By the time the fleet was down to the top six, Taty Frans (Starboard, Gaastra) had come head to head with Campello and it was Kevin Mevissen (JP, Neil Pryde) who was left the daunting task of confronting the Ruenes road runner. Campello was, by now, starting to look very dangerous and, although he was still not at his best his routine was beginning to appear far more complete. Mevissen stood his ground against Ruenes who finally ran out of juice against the young Netherlander, leaving a Campello / Mevissen quarter final.

Campello continued to run a bit slow and his battle with Mevissen was by no means a walkover. Both sailors were planing out of maneuvers with enormous speed and it was very much a judgment call as to who would advance. In the end it was Campello who found favor with the judges to move up and face Douglas "Cheo" Diaz (Fanatic, North) who had knocked him out the previous day.

Revenge is a dish best served cold, but in the warm sunshine and blue waters of Sotavento, it was hot, hot, hot! Campello, obviously concerned by his scrape with defeat in the previous heat, was giving no room to his Venezuelan buddy. Cheo made some impressive moves, but Campello now began to demonstrate the confident dominance that took him to his first world title in 2003, pulling off Gozzadas and an enormous Air Flaka cruising past his smiling adversary into the final against Tonky Frans (F2, Gaastra).

As the horn sounded to signal the start of the final Frans was not looking at his best. Seeming slightly underpowered in the gusty afternoon winds, he could not match the speed of Campello. It was no surprise to the waiting crowds and sailors when Campello was announced as the winner meaning that a sail off was required to decide the outcome of the first double elimination.

The second time around, Tonky was looking substantially more focused and appeared stronger through the early maneuvers. Campello obviously realized it was time to break out the heavy artillery and on his third run to the beach, pulled off a near perfect Gozzada 540. Tonky replied with a big Ponch. Campello returned fire with a Shaka. Tonki dodged the bullet and hit back with his own Double Flaka. The action on the water was insane as each of the two freestyle dynamos matched each other move for move.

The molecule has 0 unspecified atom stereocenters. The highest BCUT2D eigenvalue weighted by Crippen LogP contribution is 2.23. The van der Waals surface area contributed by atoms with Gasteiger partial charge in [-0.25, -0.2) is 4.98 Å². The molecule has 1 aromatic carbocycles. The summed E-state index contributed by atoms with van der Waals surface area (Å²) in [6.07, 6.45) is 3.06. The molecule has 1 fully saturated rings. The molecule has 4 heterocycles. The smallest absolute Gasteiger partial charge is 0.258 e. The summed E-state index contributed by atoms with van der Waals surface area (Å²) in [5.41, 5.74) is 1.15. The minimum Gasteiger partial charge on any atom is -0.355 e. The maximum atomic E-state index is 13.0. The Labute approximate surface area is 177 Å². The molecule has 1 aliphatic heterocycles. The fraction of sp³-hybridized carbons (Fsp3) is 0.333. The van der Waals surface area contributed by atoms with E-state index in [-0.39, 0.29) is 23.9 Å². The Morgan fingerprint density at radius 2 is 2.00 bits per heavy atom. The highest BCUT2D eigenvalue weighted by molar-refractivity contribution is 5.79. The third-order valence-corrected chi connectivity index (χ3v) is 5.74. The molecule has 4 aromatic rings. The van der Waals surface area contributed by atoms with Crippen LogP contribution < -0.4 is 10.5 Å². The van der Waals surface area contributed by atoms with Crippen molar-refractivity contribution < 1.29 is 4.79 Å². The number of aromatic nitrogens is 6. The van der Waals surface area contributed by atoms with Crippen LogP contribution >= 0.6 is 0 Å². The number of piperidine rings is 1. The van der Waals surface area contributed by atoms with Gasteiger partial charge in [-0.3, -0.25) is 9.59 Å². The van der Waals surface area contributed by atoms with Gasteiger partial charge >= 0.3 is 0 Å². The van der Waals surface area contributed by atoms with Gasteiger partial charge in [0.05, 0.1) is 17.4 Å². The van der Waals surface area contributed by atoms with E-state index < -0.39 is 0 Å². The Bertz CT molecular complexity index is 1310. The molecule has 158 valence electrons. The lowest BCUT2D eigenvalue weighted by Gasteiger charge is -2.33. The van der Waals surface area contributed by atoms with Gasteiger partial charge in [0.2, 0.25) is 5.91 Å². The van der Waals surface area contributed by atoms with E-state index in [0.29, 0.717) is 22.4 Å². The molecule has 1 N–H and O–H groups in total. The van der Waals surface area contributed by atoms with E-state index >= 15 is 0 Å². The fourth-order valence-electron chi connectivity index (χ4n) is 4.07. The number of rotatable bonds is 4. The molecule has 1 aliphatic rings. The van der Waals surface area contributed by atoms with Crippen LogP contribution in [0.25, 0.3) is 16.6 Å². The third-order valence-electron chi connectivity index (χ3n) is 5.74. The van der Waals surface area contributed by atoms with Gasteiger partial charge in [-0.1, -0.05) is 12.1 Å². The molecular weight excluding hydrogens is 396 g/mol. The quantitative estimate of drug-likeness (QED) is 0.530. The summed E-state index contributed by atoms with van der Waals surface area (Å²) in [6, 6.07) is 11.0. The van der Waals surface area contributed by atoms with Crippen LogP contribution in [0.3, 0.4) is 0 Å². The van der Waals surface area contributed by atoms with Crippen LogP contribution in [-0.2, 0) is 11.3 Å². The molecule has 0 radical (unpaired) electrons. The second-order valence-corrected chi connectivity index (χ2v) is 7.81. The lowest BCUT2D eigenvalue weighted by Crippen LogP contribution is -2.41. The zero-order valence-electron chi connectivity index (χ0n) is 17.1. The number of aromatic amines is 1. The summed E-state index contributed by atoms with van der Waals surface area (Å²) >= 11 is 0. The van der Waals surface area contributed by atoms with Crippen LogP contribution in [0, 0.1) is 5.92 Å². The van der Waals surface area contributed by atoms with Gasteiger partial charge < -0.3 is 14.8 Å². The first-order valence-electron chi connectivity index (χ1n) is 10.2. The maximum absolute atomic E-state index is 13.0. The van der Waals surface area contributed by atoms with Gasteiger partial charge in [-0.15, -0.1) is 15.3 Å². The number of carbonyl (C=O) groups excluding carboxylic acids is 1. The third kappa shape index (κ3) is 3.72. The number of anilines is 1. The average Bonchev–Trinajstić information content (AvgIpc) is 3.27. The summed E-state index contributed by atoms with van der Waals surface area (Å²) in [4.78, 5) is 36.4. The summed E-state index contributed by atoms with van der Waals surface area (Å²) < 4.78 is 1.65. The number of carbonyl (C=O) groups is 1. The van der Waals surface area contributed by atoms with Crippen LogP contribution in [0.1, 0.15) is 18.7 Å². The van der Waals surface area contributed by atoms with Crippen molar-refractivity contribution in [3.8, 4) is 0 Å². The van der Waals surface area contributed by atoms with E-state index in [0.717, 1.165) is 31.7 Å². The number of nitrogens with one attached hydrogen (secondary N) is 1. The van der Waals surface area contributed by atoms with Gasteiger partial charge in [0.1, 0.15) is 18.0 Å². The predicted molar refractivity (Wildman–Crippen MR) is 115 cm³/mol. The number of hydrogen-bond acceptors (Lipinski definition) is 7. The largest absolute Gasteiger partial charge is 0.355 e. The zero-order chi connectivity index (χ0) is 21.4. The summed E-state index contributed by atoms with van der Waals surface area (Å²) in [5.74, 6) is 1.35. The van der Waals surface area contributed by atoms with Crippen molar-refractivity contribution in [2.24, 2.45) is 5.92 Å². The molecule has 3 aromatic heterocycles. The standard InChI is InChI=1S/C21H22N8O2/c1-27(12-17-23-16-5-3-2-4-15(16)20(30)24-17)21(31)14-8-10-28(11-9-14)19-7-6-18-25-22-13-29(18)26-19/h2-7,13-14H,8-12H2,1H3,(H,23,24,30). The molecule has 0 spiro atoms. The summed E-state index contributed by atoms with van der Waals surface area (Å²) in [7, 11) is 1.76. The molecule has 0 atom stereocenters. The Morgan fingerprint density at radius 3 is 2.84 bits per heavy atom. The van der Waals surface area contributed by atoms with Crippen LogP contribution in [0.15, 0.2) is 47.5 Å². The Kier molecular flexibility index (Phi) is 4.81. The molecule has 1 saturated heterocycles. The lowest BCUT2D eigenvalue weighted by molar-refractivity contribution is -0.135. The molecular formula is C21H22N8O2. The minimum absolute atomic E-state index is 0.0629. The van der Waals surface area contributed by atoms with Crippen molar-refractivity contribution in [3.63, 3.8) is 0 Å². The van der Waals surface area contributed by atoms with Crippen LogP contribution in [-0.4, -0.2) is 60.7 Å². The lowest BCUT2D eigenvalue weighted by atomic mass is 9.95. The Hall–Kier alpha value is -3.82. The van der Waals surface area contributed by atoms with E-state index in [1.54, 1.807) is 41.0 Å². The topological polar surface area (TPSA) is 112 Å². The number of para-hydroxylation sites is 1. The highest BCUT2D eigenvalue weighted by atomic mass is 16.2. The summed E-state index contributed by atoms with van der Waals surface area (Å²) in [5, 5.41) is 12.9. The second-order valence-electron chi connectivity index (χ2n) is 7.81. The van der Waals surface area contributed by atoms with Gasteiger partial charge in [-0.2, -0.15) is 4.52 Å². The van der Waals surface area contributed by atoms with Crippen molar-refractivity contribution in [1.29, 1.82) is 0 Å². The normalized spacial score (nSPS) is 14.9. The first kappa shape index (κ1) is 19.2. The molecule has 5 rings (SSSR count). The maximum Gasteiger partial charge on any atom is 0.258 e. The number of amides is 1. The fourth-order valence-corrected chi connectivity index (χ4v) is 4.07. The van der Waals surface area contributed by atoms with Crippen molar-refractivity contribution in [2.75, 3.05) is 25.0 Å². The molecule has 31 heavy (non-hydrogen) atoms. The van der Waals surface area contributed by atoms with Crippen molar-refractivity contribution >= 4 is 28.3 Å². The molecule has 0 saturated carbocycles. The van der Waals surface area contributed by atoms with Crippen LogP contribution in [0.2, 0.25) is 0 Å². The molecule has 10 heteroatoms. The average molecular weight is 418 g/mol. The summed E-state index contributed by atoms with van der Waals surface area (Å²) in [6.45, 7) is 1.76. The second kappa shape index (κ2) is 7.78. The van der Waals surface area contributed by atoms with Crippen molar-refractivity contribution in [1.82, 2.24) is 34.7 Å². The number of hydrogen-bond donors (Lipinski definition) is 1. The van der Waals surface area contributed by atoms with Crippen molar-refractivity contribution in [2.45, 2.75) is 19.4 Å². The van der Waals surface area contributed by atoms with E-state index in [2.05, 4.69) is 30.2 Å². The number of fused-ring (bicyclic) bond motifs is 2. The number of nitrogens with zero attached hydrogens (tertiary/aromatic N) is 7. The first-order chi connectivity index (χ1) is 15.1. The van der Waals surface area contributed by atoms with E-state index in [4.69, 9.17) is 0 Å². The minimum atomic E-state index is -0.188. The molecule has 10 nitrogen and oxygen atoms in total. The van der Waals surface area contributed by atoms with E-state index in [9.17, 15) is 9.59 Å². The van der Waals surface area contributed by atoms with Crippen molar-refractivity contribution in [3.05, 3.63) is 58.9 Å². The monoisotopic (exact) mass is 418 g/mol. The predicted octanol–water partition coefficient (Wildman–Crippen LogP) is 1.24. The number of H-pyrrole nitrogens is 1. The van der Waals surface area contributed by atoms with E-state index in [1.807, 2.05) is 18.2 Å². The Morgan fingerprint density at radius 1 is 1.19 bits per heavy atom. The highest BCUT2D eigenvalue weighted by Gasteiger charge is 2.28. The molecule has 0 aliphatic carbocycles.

Unfortunately however, the road to glory is paved with disappointment and somebody had to lose. Toward the end of the heat Campello nailed a Switch Stance Chacho which Tonky could not quite repeat, falling from his own attempt at the same move. The balance was shifting in Ricardo's favor. The final nail in the double elimination coffin for Tonki was a brilliantly executed Air Chacho by Campello and despite Tonky's best attempts to mimic the world champ with an Air Chacho of his own, Campello had done enough to win.

Campello's dominance of the event seems somewhat more assured with one win in the bag and more importantly his overwhelming performance in this afternoon's finals. In the women's division, with the threat of Jaggi somewhat subsided, Moreno also has a very strong position, but with 2 days of competition left there is still massive potential for would be champions to challenge the reign of our current World Leaders.